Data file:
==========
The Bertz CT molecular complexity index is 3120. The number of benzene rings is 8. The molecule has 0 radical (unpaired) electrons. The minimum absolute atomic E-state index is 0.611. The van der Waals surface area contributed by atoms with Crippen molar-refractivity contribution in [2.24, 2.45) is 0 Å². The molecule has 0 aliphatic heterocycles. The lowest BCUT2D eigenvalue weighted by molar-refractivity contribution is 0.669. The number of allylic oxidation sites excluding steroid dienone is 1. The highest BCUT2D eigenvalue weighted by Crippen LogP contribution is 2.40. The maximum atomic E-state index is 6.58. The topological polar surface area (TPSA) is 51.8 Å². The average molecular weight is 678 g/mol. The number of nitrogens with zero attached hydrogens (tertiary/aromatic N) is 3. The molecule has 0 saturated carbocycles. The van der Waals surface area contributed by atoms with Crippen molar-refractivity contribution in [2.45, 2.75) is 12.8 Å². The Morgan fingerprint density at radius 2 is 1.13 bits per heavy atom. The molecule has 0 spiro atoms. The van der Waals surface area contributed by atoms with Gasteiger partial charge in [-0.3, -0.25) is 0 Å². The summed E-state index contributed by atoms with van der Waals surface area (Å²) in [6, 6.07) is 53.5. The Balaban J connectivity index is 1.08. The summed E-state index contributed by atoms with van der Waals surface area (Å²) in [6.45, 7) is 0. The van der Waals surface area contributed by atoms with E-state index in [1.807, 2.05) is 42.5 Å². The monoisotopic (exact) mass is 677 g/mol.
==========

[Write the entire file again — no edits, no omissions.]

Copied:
The Bertz CT molecular complexity index is 3120. The number of benzene rings is 8. The molecule has 0 radical (unpaired) electrons. The minimum absolute atomic E-state index is 0.611. The van der Waals surface area contributed by atoms with Crippen molar-refractivity contribution in [2.24, 2.45) is 0 Å². The molecule has 0 aliphatic heterocycles. The lowest BCUT2D eigenvalue weighted by molar-refractivity contribution is 0.669. The number of allylic oxidation sites excluding steroid dienone is 1. The highest BCUT2D eigenvalue weighted by Crippen LogP contribution is 2.40. The maximum atomic E-state index is 6.58. The topological polar surface area (TPSA) is 51.8 Å². The average molecular weight is 678 g/mol. The number of nitrogens with zero attached hydrogens (tertiary/aromatic N) is 3. The molecule has 0 saturated carbocycles. The van der Waals surface area contributed by atoms with Crippen molar-refractivity contribution in [2.45, 2.75) is 12.8 Å². The Morgan fingerprint density at radius 2 is 1.13 bits per heavy atom. The molecule has 0 spiro atoms. The van der Waals surface area contributed by atoms with Gasteiger partial charge in [-0.3, -0.25) is 0 Å². The summed E-state index contributed by atoms with van der Waals surface area (Å²) in [6, 6.07) is 53.5. The Balaban J connectivity index is 1.08. The summed E-state index contributed by atoms with van der Waals surface area (Å²) in [6.45, 7) is 0. The van der Waals surface area contributed by atoms with E-state index in [1.807, 2.05) is 42.5 Å². The monoisotopic (exact) mass is 677 g/mol.